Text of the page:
Bard argues in its summary judgment motion that the plaintiff’s master long and short form complaints, asserting state-law claims, are expressly and impliedly preempted by federal law.

FDA approval through Sec. 510(k) of the Medical Device Amendments of 1976 merely requires that a new device is “substantially equivalent” to a predicate device — but not a review of its safety or efficacy as would happen in a premarket approval application (PMA).

“The 510(k) program has changed greatly since Lohr (Medtronic v. Lohr, 518 U.S. 470 (1996),” Bard argues. “In 1990, Congress dramatically altered the 510(k) process in section 12 of the SMDA (Safe Medical Devices Act). The language expressly linked FDA substantial findings to “safety” and “efficacy”/”effectiveness”:

[T]he term “substantially equivalent” or “substantial equivalence” means . . . that the device . . . (ii)(1) has different technological characteristics and the information submitted . . . contains information, including clinical data if deemed necessary by the Secretary, that demonstrates that the device is as safe and effective as a legally marketed device, and (II) does not raise different questions of safety and efficacy than the predicate device.

Bard says that in its 510(k) approvals:

  • The FDA required compliance with special controls.
  • FDA required Bard to conduct clinical studies of its filters.
  • FDA required additional testing, labeling, and other information during its review.

“These device-specific guidances are intended to address specific risks or issues related to specific devices or device types, and where, as here, FDA has required manufacturers to follow them, they become device-specific federal requirements entitled to preemptive effect,” Bard asserts.

Bard quotes an FDA  2010 Working Report, saying that “the 510(k) program has changed significantly since its inception…. Through various statutory and regulatory modifications over time, it has become a multifaceted premarket review process that is expected to assure that cleared devices, subject to general and applicable special controls, provide reasonable assurance of safety and effectiveness, and to facilitate innovation in the medical device industry.”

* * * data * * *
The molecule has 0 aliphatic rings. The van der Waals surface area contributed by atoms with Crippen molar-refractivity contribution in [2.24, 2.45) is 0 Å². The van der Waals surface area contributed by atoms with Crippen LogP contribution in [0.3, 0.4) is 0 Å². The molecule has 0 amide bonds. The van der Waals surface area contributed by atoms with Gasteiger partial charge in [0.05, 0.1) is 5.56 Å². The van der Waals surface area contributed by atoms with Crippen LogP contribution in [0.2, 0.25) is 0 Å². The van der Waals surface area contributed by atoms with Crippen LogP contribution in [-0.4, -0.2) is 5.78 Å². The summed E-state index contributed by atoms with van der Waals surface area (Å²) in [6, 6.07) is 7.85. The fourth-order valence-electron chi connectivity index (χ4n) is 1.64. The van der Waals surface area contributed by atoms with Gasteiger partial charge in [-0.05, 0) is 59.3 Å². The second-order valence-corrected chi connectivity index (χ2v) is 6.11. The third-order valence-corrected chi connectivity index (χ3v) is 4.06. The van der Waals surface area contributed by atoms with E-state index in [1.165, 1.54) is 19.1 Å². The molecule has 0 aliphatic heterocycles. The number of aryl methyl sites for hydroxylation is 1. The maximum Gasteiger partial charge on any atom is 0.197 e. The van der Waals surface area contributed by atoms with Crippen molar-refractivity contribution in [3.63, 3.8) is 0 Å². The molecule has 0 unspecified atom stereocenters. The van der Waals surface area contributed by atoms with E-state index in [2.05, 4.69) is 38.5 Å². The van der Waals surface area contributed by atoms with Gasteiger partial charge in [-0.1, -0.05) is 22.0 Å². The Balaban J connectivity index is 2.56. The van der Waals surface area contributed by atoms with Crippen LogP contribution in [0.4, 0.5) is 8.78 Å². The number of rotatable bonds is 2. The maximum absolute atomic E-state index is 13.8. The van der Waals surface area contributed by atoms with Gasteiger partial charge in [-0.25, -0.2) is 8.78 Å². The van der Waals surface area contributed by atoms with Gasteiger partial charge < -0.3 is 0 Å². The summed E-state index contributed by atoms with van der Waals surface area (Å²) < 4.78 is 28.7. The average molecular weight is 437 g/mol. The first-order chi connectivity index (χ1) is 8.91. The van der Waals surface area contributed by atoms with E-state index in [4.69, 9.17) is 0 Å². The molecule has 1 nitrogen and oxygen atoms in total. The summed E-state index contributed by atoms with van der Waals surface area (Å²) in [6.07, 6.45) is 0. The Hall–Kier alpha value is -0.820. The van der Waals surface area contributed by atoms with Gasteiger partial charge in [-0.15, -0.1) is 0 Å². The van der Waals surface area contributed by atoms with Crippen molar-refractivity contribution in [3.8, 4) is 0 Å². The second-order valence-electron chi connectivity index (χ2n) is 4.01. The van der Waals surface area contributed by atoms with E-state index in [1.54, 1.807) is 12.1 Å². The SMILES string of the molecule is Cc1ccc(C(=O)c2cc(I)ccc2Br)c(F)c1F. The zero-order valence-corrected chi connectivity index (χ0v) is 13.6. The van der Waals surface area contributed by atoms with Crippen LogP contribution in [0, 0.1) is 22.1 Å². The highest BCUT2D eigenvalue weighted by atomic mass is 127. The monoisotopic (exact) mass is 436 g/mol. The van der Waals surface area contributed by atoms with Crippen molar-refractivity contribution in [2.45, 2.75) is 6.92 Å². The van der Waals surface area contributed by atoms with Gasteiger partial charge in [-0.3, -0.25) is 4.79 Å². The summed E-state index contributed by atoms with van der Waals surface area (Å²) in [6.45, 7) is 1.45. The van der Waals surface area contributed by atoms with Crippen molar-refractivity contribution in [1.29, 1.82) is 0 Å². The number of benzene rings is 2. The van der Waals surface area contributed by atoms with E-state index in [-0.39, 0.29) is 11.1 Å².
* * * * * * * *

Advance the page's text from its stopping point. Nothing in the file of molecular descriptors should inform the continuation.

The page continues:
Similar argument failed

A similar argument failed in a motion for summary judgment by Janssen in IN RE: Xarelto (Rivaroxaban) Products Liability Litigation. In that case, US District Judge Eldon Fallon ruled:

“The Court in Levine [Wyeth v. Levine, 555 U.S. 555 (2009)] held that a state failure to warn claim against a brand-name drug manufacturer was not preempted by federal law, finding that Congress had clearly intended the judicial branch to work in concert with the FDA to protect against unnecessary risk,” the court held.

The judge added, “The court in Guidry [Guidry v. Janssen Pharms., Inc., No. 15-4591, 2016 U.S. Dist. LEXIS 115447, at *48 (E.D. La. Aug. 29, 2016)], relying on Wyeth, found that Plaintiff’s pre-market defective design claims under the LPLA [Louisiana Products Liability Act] were not preempted. “Federal law does not prevent a drug manufacturer from complying with this state-imposed duty before seeking FDA approval. Far from impossible, the two are complimentary, preferable, and perhaps necessary to protect the public health and assure the safety, effectiveness, and reliability of drugs.”

Plaintiffs argue that IVC filters cause injuries as follows:

  • Migration downward and upward. The IVC Filters can tilt or shift, making them almost impossible to remove.
  • Device fracture, causing blood clots (embolism) in the heart, lung, liver and kidneys. Research shows that the devices experienced fracture rates of 37% to 40% after five and a half years.
  • Perforation, where stress on the IVC Filter struts leads to fractures that puncture adjacent organs and vessels.

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More than 1,000 Product Liability Lawsuits Filed Against Bard Meridian IVC Filter

Virginia Bard Meridian IVC Filter LawsuitMore than 1,000 actions have been filed against C.R. Bard, Inc. about its defective Meridian IVC Filter in litigation consolidated in Arizona federal court before US District Judge David G. Campbell.  The C.R. Bard IVC Filter Litigation MDL 2641 was created on August 17, 2015.